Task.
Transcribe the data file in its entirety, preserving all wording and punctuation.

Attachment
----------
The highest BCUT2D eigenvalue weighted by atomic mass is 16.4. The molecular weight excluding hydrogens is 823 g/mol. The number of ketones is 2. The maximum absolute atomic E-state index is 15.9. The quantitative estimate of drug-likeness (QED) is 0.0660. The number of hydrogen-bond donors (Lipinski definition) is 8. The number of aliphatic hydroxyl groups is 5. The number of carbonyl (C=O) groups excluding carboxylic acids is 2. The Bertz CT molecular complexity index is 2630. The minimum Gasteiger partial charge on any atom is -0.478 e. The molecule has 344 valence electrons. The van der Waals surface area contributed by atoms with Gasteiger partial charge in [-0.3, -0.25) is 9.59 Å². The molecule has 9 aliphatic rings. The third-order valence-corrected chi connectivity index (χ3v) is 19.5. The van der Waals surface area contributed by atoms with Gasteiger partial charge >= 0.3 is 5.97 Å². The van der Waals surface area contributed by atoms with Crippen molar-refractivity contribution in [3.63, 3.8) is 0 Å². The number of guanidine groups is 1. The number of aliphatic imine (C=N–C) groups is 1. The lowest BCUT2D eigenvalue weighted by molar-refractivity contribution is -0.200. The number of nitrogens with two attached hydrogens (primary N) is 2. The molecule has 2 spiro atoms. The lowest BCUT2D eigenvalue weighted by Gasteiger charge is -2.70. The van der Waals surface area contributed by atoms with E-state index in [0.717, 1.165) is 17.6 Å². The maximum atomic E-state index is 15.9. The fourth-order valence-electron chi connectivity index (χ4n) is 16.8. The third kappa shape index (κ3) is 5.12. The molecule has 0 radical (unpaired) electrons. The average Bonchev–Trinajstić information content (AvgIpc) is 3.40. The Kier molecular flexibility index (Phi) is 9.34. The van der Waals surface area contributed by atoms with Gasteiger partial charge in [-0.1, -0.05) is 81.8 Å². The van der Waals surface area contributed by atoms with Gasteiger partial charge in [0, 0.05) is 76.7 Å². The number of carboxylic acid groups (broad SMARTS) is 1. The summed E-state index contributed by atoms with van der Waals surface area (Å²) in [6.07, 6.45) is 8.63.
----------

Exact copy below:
The highest BCUT2D eigenvalue weighted by atomic mass is 16.4. The molecular weight excluding hydrogens is 823 g/mol. The number of ketones is 2. The maximum absolute atomic E-state index is 15.9. The quantitative estimate of drug-likeness (QED) is 0.0660. The number of hydrogen-bond donors (Lipinski definition) is 8. The number of aliphatic hydroxyl groups is 5. The number of carbonyl (C=O) groups excluding carboxylic acids is 2. The Bertz CT molecular complexity index is 2630. The minimum Gasteiger partial charge on any atom is -0.478 e. The molecule has 344 valence electrons. The van der Waals surface area contributed by atoms with Gasteiger partial charge in [-0.3, -0.25) is 9.59 Å². The molecule has 9 aliphatic rings. The third-order valence-corrected chi connectivity index (χ3v) is 19.5. The van der Waals surface area contributed by atoms with Gasteiger partial charge >= 0.3 is 5.97 Å². The van der Waals surface area contributed by atoms with Crippen molar-refractivity contribution in [3.63, 3.8) is 0 Å². The number of guanidine groups is 1. The number of aliphatic imine (C=N–C) groups is 1. The lowest BCUT2D eigenvalue weighted by molar-refractivity contribution is -0.200. The number of nitrogens with two attached hydrogens (primary N) is 2. The molecule has 2 spiro atoms. The lowest BCUT2D eigenvalue weighted by Gasteiger charge is -2.70. The van der Waals surface area contributed by atoms with E-state index in [0.717, 1.165) is 17.6 Å². The maximum atomic E-state index is 15.9. The fourth-order valence-electron chi connectivity index (χ4n) is 16.8. The third kappa shape index (κ3) is 5.12. The molecule has 0 radical (unpaired) electrons. The average Bonchev–Trinajstić information content (AvgIpc) is 3.40. The Kier molecular flexibility index (Phi) is 9.34. The van der Waals surface area contributed by atoms with Gasteiger partial charge in [-0.1, -0.05) is 81.8 Å². The van der Waals surface area contributed by atoms with Gasteiger partial charge in [0, 0.05) is 76.7 Å². The number of carboxylic acid groups (broad SMARTS) is 1. The summed E-state index contributed by atoms with van der Waals surface area (Å²) in [6.07, 6.45) is 8.63.